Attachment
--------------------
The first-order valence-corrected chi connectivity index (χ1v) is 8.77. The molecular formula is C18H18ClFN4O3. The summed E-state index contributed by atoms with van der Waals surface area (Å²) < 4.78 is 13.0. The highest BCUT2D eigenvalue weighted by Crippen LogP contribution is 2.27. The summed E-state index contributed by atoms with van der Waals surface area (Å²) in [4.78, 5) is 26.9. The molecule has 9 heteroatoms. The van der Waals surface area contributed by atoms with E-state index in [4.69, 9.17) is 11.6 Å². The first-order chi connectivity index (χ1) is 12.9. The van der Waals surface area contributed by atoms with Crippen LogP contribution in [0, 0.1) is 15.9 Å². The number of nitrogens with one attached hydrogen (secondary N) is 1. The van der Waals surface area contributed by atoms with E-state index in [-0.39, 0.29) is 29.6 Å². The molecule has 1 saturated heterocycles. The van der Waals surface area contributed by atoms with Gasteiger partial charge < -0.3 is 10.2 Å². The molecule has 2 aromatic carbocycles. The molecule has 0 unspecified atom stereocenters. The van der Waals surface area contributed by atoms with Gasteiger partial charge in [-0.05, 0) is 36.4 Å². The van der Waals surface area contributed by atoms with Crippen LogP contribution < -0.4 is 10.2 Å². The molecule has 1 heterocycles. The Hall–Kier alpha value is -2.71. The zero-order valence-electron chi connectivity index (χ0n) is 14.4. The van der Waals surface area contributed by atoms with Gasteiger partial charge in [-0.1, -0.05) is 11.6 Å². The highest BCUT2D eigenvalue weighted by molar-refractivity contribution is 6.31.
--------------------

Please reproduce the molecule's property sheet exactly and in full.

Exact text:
The first-order valence-corrected chi connectivity index (χ1v) is 8.77. The molecular formula is C18H18ClFN4O3. The summed E-state index contributed by atoms with van der Waals surface area (Å²) < 4.78 is 13.0. The highest BCUT2D eigenvalue weighted by Crippen LogP contribution is 2.27. The summed E-state index contributed by atoms with van der Waals surface area (Å²) in [4.78, 5) is 26.9. The molecule has 9 heteroatoms. The van der Waals surface area contributed by atoms with E-state index in [4.69, 9.17) is 11.6 Å². The first-order chi connectivity index (χ1) is 12.9. The van der Waals surface area contributed by atoms with Crippen LogP contribution in [0, 0.1) is 15.9 Å². The number of nitrogens with one attached hydrogen (secondary N) is 1. The van der Waals surface area contributed by atoms with E-state index in [-0.39, 0.29) is 29.6 Å². The molecule has 1 saturated heterocycles. The van der Waals surface area contributed by atoms with Gasteiger partial charge < -0.3 is 10.2 Å². The molecule has 2 aromatic carbocycles. The molecule has 0 unspecified atom stereocenters. The van der Waals surface area contributed by atoms with Gasteiger partial charge in [-0.05, 0) is 36.4 Å². The van der Waals surface area contributed by atoms with Crippen LogP contribution < -0.4 is 10.2 Å². The molecule has 1 heterocycles. The Hall–Kier alpha value is -2.71. The zero-order valence-electron chi connectivity index (χ0n) is 14.4. The van der Waals surface area contributed by atoms with Gasteiger partial charge in [-0.1, -0.05) is 11.6 Å². The highest BCUT2D eigenvalue weighted by molar-refractivity contribution is 6.31.